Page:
Tuesday, October 2, 2012


Introduce first five vocabulary words from Nature unit

Discuss "Americans and the Land" by John Steinbeck and introduce the "FATTR" mnemonic for writing persuasive claims:

  • F - focus (paraphrase of the text's/author's argument)
  • A - author's name (capitalized and spelled correctly)
  • T - title (formatted correctly - capitalized and in quotation marks or italics/underlined)
  • T - text type (genre: is this an essay? novel? news or magazine article? speech? letter?)
  • R - response (your opinion or reaction--to what extent to you agree or disagree)
Note that for RESPONSE the following ideas might be helpful:
Is your reaction to the piece more of a "yes...but" or "no...however"? That is, consider both what the author explores that you agree with, and also perhaps note what the author oversimplifies, overlooks, or doesn't explore deeply enough as you craft your response.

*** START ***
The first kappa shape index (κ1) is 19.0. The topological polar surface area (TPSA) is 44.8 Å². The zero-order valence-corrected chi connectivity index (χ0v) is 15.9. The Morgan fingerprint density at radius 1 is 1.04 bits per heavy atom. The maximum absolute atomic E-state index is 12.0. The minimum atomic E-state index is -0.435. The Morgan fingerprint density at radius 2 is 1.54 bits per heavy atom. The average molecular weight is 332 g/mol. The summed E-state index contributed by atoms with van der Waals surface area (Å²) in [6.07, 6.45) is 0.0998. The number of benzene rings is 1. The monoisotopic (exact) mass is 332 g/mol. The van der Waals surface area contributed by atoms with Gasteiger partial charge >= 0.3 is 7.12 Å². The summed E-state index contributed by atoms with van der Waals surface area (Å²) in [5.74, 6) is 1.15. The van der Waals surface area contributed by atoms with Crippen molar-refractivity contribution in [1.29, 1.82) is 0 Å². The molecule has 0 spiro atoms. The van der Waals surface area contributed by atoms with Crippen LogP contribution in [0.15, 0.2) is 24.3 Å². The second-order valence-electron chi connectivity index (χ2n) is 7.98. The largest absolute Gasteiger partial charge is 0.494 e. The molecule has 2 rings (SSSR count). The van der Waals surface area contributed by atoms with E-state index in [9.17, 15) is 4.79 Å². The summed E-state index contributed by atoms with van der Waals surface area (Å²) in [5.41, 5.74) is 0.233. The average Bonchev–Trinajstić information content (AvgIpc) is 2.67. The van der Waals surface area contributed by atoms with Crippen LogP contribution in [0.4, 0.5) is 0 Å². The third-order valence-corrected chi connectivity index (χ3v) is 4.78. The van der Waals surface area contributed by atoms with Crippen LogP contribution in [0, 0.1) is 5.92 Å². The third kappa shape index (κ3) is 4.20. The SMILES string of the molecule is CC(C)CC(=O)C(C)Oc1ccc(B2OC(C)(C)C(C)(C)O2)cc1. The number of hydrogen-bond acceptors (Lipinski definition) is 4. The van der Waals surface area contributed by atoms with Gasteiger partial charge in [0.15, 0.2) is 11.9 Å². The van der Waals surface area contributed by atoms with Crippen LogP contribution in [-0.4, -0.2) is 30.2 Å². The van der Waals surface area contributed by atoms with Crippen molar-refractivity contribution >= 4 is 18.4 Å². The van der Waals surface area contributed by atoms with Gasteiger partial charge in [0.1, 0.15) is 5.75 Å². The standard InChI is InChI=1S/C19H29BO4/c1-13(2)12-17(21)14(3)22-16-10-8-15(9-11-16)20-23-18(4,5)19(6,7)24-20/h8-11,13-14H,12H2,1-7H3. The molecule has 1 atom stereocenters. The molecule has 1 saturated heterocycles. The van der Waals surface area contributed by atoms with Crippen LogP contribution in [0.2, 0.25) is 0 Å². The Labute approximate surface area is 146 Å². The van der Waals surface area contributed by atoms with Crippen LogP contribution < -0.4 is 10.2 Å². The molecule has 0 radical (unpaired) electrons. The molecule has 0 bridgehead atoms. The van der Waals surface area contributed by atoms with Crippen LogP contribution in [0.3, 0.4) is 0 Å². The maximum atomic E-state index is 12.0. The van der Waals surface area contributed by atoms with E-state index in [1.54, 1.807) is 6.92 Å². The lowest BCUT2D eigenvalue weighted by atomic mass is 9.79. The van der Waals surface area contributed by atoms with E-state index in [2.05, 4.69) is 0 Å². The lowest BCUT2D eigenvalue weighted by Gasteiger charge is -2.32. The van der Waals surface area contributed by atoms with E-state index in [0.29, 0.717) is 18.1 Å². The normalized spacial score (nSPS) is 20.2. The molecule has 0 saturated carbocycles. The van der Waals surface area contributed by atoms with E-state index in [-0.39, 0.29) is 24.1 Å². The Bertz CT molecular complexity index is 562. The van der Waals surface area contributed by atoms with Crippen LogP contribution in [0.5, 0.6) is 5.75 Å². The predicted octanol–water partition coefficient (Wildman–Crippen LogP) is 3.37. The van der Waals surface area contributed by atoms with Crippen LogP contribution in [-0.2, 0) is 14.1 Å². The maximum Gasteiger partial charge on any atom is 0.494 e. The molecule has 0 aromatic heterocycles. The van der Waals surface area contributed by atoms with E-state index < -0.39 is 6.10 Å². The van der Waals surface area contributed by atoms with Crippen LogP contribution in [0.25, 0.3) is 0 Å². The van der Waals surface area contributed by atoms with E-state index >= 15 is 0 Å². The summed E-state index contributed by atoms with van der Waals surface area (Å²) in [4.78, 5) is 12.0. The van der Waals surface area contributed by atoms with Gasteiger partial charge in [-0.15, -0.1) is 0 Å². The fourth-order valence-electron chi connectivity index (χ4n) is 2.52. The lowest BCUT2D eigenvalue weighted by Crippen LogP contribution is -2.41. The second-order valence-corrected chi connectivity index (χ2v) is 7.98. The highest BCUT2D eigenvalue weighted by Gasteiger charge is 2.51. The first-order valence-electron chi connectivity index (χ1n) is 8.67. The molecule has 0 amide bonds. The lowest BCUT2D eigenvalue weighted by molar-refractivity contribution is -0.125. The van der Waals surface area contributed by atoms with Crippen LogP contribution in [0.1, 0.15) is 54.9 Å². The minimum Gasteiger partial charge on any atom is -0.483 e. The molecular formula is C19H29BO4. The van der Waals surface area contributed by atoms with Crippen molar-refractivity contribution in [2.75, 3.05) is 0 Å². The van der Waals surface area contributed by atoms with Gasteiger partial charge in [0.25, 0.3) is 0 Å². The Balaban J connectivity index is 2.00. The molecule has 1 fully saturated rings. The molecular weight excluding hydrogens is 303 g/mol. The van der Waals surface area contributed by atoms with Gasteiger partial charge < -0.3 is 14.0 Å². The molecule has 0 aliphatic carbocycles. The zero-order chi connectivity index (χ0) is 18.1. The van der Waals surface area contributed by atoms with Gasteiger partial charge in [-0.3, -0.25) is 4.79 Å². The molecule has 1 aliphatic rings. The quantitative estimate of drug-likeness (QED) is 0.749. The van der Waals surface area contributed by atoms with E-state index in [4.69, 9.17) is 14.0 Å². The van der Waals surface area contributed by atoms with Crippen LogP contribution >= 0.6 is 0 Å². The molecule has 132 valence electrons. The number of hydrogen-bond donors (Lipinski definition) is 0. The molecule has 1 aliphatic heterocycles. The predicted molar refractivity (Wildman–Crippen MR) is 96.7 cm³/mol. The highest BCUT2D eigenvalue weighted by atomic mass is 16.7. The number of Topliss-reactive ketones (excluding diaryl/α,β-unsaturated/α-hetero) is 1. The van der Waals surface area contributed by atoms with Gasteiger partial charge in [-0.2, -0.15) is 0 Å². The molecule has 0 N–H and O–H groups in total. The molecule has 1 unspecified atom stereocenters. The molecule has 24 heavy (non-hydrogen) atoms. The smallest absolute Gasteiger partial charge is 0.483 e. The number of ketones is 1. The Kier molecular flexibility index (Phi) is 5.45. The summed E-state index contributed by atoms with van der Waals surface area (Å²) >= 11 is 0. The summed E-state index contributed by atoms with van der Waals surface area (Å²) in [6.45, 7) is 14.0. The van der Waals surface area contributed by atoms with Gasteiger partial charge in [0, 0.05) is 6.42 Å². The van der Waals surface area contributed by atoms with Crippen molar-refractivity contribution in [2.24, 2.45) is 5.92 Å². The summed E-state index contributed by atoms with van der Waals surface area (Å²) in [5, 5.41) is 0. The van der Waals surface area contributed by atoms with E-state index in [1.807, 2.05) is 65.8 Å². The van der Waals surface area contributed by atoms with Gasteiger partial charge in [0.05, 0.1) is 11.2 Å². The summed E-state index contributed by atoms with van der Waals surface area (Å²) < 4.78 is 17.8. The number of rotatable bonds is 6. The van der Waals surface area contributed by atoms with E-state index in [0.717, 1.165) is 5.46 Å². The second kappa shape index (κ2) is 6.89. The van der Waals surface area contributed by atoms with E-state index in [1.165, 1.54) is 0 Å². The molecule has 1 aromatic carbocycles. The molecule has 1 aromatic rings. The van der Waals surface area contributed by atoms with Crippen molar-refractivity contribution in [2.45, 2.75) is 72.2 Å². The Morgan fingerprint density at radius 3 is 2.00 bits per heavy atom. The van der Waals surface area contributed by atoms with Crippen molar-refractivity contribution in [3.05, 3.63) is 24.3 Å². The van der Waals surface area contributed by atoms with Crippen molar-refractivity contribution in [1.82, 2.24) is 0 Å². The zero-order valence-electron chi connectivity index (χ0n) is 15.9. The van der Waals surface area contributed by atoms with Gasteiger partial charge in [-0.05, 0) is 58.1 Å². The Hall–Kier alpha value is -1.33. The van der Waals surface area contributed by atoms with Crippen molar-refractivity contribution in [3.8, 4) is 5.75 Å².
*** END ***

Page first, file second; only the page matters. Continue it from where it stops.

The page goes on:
Write a complex, "FATTR" claim for "Americans and the Land."

Re-read "Americans and the Land" to notice rhetorical techniques.  
Examine the similes in ¶1, 5, 9, 10, 13, 14, and 17. What do these similes, taken together, suggest?
Examine ¶1, 4, 5, 9, 10, 12, 14, and 16 for patterns of diction. What do you see? (For example, diction of destruction, diction of purity, etc.) What do these diction patterns suggest?
Examine ¶3 and ¶16 for analogies.  What effects do these particular comparisons create?

HW: Read "Letter to President Pierce, 1855" by Chief Seattle in the McGraw-Hill Reader.  Write a "FATTR" claim and note appeals to ethos, logos, or pathos in the speech (remember that it might not contain all three). In addition, reread the speech and be ready to discuss which parts of the language of the speech make it memorable or persuasive. Also, take a look at the California Official Voter Guide that might be hanging around your house to familiarize yourself with the CA propositions. And don't forget about independent reading--500 pages this grading period!

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